It seems SMEs have been slow to get onboard the online boom, with only a little over a quarter of SME revenue coming from e-business, according to new research by Banjo. SMEs are also becoming increasingly frustrated by long waiting times on loan applications, with female SME owners in particular turning away from putting up property as security.
The Banjo SME Compass Report is a result of research among SME owners nationwide in March 2021. Among the findings were:
- Just 28% of SME revenue is currently generated online.
- In the next 12 months, nearly two-thirds of SMEs plan to borrow to drive their growth.
- 59% of SMEs say onerous lender requirements are a big challenge.
- Women owners prefer to self-fund their businesses rather than provide assets as security for a loan.
With a little over a quarter of SME revenue currently generated online, business owners are more aware than ever that on the back of pandemic restrictions, e-business must be a key component of their growth strategy. More than half (52%) intend to increase the proportion of their sales generated through online channels in 2021. And surprisingly, for 14% of SMEs, this year will mark the first time they begin to generate revenue online.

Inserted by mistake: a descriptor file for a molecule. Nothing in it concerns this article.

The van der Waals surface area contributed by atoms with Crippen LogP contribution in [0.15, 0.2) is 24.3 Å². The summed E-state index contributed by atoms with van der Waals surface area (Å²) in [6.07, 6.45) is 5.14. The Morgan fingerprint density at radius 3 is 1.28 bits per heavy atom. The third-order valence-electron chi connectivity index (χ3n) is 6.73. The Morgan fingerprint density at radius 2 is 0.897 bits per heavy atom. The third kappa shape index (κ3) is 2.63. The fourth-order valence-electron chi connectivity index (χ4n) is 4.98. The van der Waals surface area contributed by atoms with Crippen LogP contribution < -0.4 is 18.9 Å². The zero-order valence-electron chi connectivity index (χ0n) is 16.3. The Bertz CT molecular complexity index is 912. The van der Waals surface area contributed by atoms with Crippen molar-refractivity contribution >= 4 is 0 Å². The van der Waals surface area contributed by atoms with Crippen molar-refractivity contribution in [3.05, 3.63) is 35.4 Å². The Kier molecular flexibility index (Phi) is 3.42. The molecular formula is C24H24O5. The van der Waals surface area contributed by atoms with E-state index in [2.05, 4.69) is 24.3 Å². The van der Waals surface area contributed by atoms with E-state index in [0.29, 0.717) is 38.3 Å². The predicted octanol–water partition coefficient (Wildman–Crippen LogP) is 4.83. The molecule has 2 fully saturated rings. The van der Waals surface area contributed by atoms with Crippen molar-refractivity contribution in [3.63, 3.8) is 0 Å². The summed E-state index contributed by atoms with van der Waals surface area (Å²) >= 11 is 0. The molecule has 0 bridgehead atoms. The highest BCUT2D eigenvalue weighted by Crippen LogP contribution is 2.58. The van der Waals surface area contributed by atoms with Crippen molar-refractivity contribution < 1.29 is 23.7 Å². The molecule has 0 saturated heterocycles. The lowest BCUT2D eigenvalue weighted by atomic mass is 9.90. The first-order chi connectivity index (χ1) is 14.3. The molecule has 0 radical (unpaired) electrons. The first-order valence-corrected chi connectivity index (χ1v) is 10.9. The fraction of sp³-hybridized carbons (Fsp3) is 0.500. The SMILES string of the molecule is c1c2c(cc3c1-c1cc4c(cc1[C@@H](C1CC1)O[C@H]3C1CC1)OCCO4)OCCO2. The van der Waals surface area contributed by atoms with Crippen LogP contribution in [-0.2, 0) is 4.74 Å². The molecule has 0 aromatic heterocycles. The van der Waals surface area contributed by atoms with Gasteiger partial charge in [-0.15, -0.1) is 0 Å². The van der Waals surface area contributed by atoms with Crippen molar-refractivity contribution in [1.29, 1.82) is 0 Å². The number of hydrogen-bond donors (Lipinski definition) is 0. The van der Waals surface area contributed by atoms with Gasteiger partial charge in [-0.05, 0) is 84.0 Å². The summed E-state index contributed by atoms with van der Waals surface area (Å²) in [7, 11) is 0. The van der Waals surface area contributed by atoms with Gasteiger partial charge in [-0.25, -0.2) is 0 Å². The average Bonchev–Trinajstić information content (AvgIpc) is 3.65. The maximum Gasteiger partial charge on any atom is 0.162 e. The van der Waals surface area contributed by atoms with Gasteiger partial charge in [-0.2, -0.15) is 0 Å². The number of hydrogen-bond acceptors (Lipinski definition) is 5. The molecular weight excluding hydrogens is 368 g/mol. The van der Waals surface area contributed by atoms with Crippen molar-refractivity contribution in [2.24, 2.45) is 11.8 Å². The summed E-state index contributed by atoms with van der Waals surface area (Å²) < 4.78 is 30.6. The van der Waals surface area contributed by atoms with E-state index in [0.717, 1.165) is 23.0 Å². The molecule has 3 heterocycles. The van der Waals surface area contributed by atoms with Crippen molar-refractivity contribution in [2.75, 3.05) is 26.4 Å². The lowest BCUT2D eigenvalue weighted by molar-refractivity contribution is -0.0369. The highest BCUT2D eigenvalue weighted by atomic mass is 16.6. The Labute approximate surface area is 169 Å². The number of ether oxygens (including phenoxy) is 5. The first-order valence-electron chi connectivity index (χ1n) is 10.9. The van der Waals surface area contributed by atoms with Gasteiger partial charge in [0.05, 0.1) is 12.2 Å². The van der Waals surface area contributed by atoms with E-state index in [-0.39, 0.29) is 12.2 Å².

When it comes to borrowing to fund their business growth, a majority of SMEs say that lengthy loan approval times are one of the key frustrations when dealing with a traditional lender. This suggests many are perhaps unaware that there are alternative sources of funds.
The technology used by the new breed of non-bank lenders, many of them fintechs, can gather data about the potential borrower within hours, and dispense with weeks of waiting. Lenders with the right technology can assess a loan application and give a small business owner an answer either way, within 24 hours. Responsible lending and swift approvals are not mutually exclusive.
Diving deeper, the research found a disparity along gender lines when it comes to borrowing. Despite female business leaders being equally motivated to drive growth in 2021 as their male counterparts, they’re much less likely to borrow to fund it.
Female leaders are much more likely to self-fund their businesses, because they are more averse to putting up property, such as the family home, or other assets as security. This is regardless of how large or small their business is. For women, there is also the question of where to turn for unsecured loans.